Property rights can be assigned. Buyers become rights owners, which offers them advantages. As the holder of the rights, the buyer can, for example, bring actions against infringers on their own initiative.
In licence agreements, the uses of works are permitted but the rights still belong to the rights owner. A licence can limit the permitted uses in terms of place, time or scope. An exclusive licence grants the licensee the sole authority to use the work in the agreed manner. The licensee can assert the usage rights vis-à-vis third parties and the author. The exclusive licensee can also bring actions against infringers. We recommend consulting a specialist before drawing up a licence agreement. They will help you to avoid the various stumbling blocks and unfair competition.
Companies often use protected works, including various computer programs. It is recommended to manage the rights and licences carefully by maintaining a list of all used works and keeping the user licences. You can then quickly find the answers to questions such as, “Can I use a photo commissioned for a brochure on the website too?” or “Does the new employee need another software licence or do we already have enough?”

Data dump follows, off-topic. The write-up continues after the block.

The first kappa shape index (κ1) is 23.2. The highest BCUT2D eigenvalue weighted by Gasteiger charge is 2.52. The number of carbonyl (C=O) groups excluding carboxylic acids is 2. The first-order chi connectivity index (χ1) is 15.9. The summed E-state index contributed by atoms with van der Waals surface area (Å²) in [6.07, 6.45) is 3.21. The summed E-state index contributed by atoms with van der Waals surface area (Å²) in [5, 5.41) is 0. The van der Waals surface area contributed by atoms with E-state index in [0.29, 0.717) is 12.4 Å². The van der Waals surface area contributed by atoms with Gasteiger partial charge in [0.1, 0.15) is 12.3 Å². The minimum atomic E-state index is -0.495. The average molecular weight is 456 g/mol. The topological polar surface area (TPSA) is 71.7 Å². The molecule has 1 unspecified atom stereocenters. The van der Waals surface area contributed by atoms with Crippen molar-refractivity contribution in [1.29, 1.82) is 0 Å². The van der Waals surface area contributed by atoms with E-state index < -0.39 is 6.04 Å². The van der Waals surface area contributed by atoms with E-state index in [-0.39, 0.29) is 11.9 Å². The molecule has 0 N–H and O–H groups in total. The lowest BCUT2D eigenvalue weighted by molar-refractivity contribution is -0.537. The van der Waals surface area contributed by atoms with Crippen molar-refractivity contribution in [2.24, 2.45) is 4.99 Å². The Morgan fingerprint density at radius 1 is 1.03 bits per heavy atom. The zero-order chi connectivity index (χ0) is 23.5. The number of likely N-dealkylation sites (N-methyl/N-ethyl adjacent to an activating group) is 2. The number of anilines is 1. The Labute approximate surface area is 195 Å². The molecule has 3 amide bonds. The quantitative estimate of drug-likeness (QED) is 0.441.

Efficient management of rights and licences is especially important when using software, e.g. knowing who works with what programs and how many licences you really need. It might be sufficient to obtain a single-user licence for certain programmes and install it on a computer accessible to all.
Daren Tang appointed as next WIPO Director General
26.05.2020 | Partners and initiatives
Tailor-made IP strategies – SEF4KMU virtual networking lunch on 4 June 2020
20.05.2020 | Law and policy
The USA welcomes the partial revision of the Swiss Copyright Act
28.04.2020 | Partners and initiatives
Young researchers convince experts with their projects
08.11.2019 | Event
Symposium on Creative Approaches to Improving Access to Medicines Globally
Roundtable on the protection of computer-implemented inventions